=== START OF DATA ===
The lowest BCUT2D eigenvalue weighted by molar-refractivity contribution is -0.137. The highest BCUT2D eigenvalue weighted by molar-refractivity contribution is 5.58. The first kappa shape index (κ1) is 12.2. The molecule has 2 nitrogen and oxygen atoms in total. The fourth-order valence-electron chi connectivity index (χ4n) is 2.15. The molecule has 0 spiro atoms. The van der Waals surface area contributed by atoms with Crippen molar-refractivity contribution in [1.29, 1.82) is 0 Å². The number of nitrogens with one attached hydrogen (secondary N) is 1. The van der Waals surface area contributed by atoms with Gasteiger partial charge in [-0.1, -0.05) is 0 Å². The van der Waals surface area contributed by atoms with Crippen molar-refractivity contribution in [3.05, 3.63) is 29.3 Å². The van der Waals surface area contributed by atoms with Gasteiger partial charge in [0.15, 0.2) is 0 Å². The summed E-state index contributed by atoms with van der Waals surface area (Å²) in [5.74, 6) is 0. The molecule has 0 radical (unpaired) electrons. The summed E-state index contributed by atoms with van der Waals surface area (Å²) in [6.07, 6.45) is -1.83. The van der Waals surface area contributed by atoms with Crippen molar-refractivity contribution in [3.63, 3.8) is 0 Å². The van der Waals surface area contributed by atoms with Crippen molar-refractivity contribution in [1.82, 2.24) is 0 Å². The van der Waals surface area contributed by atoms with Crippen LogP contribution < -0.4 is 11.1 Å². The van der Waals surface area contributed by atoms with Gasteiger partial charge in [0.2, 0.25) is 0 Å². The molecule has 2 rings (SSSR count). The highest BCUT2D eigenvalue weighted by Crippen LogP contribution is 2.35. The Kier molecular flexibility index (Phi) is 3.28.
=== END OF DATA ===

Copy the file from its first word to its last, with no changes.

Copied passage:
The lowest BCUT2D eigenvalue weighted by molar-refractivity contribution is -0.137. The highest BCUT2D eigenvalue weighted by molar-refractivity contribution is 5.58. The first kappa shape index (κ1) is 12.2. The molecule has 2 nitrogen and oxygen atoms in total. The fourth-order valence-electron chi connectivity index (χ4n) is 2.15. The molecule has 0 spiro atoms. The van der Waals surface area contributed by atoms with Crippen molar-refractivity contribution in [1.29, 1.82) is 0 Å². The number of nitrogens with one attached hydrogen (secondary N) is 1. The van der Waals surface area contributed by atoms with Gasteiger partial charge in [-0.1, -0.05) is 0 Å². The van der Waals surface area contributed by atoms with Crippen molar-refractivity contribution in [3.05, 3.63) is 29.3 Å². The van der Waals surface area contributed by atoms with Gasteiger partial charge in [0.15, 0.2) is 0 Å². The summed E-state index contributed by atoms with van der Waals surface area (Å²) in [5.74, 6) is 0. The molecule has 0 radical (unpaired) electrons. The summed E-state index contributed by atoms with van der Waals surface area (Å²) in [6.07, 6.45) is -1.83. The van der Waals surface area contributed by atoms with Crippen molar-refractivity contribution in [3.63, 3.8) is 0 Å². The van der Waals surface area contributed by atoms with Crippen molar-refractivity contribution in [1.82, 2.24) is 0 Å². The van der Waals surface area contributed by atoms with Crippen LogP contribution < -0.4 is 11.1 Å². The van der Waals surface area contributed by atoms with Gasteiger partial charge in [0.2, 0.25) is 0 Å². The molecule has 2 rings (SSSR count). The highest BCUT2D eigenvalue weighted by Crippen LogP contribution is 2.35. The Kier molecular flexibility index (Phi) is 3.28.